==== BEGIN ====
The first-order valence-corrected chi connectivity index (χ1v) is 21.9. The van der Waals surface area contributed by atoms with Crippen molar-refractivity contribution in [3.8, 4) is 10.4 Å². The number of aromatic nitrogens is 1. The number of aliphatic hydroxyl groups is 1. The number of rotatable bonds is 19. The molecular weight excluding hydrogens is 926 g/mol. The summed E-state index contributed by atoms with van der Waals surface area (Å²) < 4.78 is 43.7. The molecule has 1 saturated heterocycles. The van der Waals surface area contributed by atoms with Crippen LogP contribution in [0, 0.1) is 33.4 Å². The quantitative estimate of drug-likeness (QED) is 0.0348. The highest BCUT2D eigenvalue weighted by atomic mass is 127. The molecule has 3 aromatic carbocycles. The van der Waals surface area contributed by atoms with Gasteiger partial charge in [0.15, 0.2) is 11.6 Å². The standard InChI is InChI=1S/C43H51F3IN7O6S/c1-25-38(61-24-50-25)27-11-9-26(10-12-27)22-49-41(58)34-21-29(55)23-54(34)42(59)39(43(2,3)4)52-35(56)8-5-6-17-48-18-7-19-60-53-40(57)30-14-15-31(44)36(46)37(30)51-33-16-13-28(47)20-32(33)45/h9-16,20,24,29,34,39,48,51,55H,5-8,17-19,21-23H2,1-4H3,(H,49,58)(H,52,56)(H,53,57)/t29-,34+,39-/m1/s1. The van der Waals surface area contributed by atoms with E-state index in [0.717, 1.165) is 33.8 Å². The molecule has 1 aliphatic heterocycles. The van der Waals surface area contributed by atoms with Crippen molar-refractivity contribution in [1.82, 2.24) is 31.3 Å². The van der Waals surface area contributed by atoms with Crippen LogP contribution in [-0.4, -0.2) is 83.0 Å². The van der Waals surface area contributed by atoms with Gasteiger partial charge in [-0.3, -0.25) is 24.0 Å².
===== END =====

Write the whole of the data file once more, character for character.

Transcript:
The first-order valence-corrected chi connectivity index (χ1v) is 21.9. The van der Waals surface area contributed by atoms with Crippen molar-refractivity contribution in [3.8, 4) is 10.4 Å². The number of aromatic nitrogens is 1. The number of aliphatic hydroxyl groups is 1. The number of rotatable bonds is 19. The molecular weight excluding hydrogens is 926 g/mol. The summed E-state index contributed by atoms with van der Waals surface area (Å²) < 4.78 is 43.7. The molecule has 1 saturated heterocycles. The van der Waals surface area contributed by atoms with Crippen LogP contribution in [0, 0.1) is 33.4 Å². The quantitative estimate of drug-likeness (QED) is 0.0348. The highest BCUT2D eigenvalue weighted by atomic mass is 127. The molecule has 3 aromatic carbocycles. The van der Waals surface area contributed by atoms with Gasteiger partial charge in [0.15, 0.2) is 11.6 Å². The standard InChI is InChI=1S/C43H51F3IN7O6S/c1-25-38(61-24-50-25)27-11-9-26(10-12-27)22-49-41(58)34-21-29(55)23-54(34)42(59)39(43(2,3)4)52-35(56)8-5-6-17-48-18-7-19-60-53-40(57)30-14-15-31(44)36(46)37(30)51-33-16-13-28(47)20-32(33)45/h9-16,20,24,29,34,39,48,51,55H,5-8,17-19,21-23H2,1-4H3,(H,49,58)(H,52,56)(H,53,57)/t29-,34+,39-/m1/s1. The van der Waals surface area contributed by atoms with E-state index in [0.717, 1.165) is 33.8 Å². The molecule has 1 aliphatic heterocycles. The van der Waals surface area contributed by atoms with Crippen molar-refractivity contribution in [1.82, 2.24) is 31.3 Å². The van der Waals surface area contributed by atoms with Crippen LogP contribution in [-0.4, -0.2) is 83.0 Å². The van der Waals surface area contributed by atoms with Gasteiger partial charge in [-0.3, -0.25) is 24.0 Å².